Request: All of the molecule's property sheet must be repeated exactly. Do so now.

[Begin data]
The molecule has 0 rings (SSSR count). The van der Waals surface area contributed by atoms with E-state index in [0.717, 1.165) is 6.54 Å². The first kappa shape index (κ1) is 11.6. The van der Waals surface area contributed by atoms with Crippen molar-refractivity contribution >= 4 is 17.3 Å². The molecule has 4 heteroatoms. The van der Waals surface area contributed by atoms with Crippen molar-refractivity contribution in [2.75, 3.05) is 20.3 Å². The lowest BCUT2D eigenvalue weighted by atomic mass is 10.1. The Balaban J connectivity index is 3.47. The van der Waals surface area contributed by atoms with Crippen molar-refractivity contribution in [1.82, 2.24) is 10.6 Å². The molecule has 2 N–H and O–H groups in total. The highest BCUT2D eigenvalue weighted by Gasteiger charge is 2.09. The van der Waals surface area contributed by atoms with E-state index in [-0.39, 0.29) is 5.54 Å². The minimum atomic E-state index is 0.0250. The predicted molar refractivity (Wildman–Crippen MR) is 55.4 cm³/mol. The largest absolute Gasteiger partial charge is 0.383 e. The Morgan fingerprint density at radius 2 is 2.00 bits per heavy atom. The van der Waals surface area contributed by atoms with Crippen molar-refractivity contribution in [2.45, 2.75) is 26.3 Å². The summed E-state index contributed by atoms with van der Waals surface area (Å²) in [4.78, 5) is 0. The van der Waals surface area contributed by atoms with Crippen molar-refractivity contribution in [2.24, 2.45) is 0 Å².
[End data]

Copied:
The molecule has 0 rings (SSSR count). The van der Waals surface area contributed by atoms with E-state index in [0.717, 1.165) is 6.54 Å². The first kappa shape index (κ1) is 11.6. The van der Waals surface area contributed by atoms with Crippen molar-refractivity contribution >= 4 is 17.3 Å². The molecule has 4 heteroatoms. The van der Waals surface area contributed by atoms with Crippen molar-refractivity contribution in [2.75, 3.05) is 20.3 Å². The lowest BCUT2D eigenvalue weighted by atomic mass is 10.1. The Balaban J connectivity index is 3.47. The van der Waals surface area contributed by atoms with Crippen molar-refractivity contribution in [1.82, 2.24) is 10.6 Å². The molecule has 2 N–H and O–H groups in total. The highest BCUT2D eigenvalue weighted by Gasteiger charge is 2.09. The van der Waals surface area contributed by atoms with E-state index in [-0.39, 0.29) is 5.54 Å². The minimum atomic E-state index is 0.0250. The predicted molar refractivity (Wildman–Crippen MR) is 55.4 cm³/mol. The largest absolute Gasteiger partial charge is 0.383 e. The Morgan fingerprint density at radius 2 is 2.00 bits per heavy atom. The van der Waals surface area contributed by atoms with Crippen molar-refractivity contribution in [2.45, 2.75) is 26.3 Å². The summed E-state index contributed by atoms with van der Waals surface area (Å²) in [4.78, 5) is 0. The van der Waals surface area contributed by atoms with Crippen molar-refractivity contribution in [2.24, 2.45) is 0 Å².